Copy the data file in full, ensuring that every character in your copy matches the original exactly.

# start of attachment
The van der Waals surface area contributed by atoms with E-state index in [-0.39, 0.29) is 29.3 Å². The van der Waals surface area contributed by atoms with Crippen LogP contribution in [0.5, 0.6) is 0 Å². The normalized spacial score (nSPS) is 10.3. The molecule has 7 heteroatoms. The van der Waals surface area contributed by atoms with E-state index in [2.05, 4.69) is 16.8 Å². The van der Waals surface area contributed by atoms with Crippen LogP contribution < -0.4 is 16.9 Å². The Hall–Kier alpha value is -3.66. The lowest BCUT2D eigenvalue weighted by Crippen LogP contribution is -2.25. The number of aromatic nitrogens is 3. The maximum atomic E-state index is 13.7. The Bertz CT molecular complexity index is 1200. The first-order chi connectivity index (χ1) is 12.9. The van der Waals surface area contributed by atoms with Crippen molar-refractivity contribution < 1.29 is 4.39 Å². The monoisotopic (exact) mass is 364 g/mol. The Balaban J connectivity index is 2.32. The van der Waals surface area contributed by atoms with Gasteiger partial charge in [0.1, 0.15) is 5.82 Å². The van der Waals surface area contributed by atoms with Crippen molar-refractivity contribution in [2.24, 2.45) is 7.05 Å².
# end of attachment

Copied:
The van der Waals surface area contributed by atoms with E-state index in [-0.39, 0.29) is 29.3 Å². The van der Waals surface area contributed by atoms with Crippen LogP contribution in [0.5, 0.6) is 0 Å². The normalized spacial score (nSPS) is 10.3. The molecule has 7 heteroatoms. The van der Waals surface area contributed by atoms with E-state index in [2.05, 4.69) is 16.8 Å². The van der Waals surface area contributed by atoms with Crippen LogP contribution < -0.4 is 16.9 Å². The Hall–Kier alpha value is -3.66. The lowest BCUT2D eigenvalue weighted by Crippen LogP contribution is -2.25. The number of aromatic nitrogens is 3. The maximum atomic E-state index is 13.7. The Bertz CT molecular complexity index is 1200. The first-order chi connectivity index (χ1) is 12.9. The van der Waals surface area contributed by atoms with Crippen molar-refractivity contribution < 1.29 is 4.39 Å². The monoisotopic (exact) mass is 364 g/mol. The Balaban J connectivity index is 2.32. The van der Waals surface area contributed by atoms with Gasteiger partial charge in [0.1, 0.15) is 5.82 Å². The van der Waals surface area contributed by atoms with Crippen molar-refractivity contribution in [2.24, 2.45) is 7.05 Å².